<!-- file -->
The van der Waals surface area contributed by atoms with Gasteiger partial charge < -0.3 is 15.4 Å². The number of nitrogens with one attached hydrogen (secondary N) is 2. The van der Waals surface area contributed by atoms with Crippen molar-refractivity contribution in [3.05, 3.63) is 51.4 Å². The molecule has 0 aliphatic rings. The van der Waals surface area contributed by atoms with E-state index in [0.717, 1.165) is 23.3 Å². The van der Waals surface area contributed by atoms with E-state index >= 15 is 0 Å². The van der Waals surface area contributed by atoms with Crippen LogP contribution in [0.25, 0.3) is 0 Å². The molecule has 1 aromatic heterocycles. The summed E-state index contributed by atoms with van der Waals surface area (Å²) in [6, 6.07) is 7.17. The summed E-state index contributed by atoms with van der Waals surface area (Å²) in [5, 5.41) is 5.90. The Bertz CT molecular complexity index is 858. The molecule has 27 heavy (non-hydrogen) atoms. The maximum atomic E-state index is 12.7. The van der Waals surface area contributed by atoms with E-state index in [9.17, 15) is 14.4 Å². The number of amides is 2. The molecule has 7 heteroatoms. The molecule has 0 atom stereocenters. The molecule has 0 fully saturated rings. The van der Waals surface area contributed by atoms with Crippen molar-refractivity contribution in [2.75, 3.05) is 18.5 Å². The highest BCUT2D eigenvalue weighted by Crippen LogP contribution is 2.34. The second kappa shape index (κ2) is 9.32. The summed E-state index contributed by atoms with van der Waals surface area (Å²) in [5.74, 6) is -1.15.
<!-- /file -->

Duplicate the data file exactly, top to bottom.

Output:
The van der Waals surface area contributed by atoms with Gasteiger partial charge < -0.3 is 15.4 Å². The number of nitrogens with one attached hydrogen (secondary N) is 2. The van der Waals surface area contributed by atoms with Crippen molar-refractivity contribution in [3.05, 3.63) is 51.4 Å². The molecule has 0 aliphatic rings. The van der Waals surface area contributed by atoms with E-state index in [0.717, 1.165) is 23.3 Å². The van der Waals surface area contributed by atoms with E-state index >= 15 is 0 Å². The van der Waals surface area contributed by atoms with Crippen LogP contribution in [0.25, 0.3) is 0 Å². The molecule has 1 aromatic heterocycles. The summed E-state index contributed by atoms with van der Waals surface area (Å²) in [6, 6.07) is 7.17. The summed E-state index contributed by atoms with van der Waals surface area (Å²) in [5, 5.41) is 5.90. The Bertz CT molecular complexity index is 858. The molecule has 27 heavy (non-hydrogen) atoms. The maximum atomic E-state index is 12.7. The van der Waals surface area contributed by atoms with E-state index in [9.17, 15) is 14.4 Å². The number of amides is 2. The molecule has 7 heteroatoms. The molecule has 0 atom stereocenters. The molecule has 0 fully saturated rings. The van der Waals surface area contributed by atoms with Crippen molar-refractivity contribution in [2.75, 3.05) is 18.5 Å². The highest BCUT2D eigenvalue weighted by Crippen LogP contribution is 2.34. The second kappa shape index (κ2) is 9.32. The summed E-state index contributed by atoms with van der Waals surface area (Å²) in [5.74, 6) is -1.15.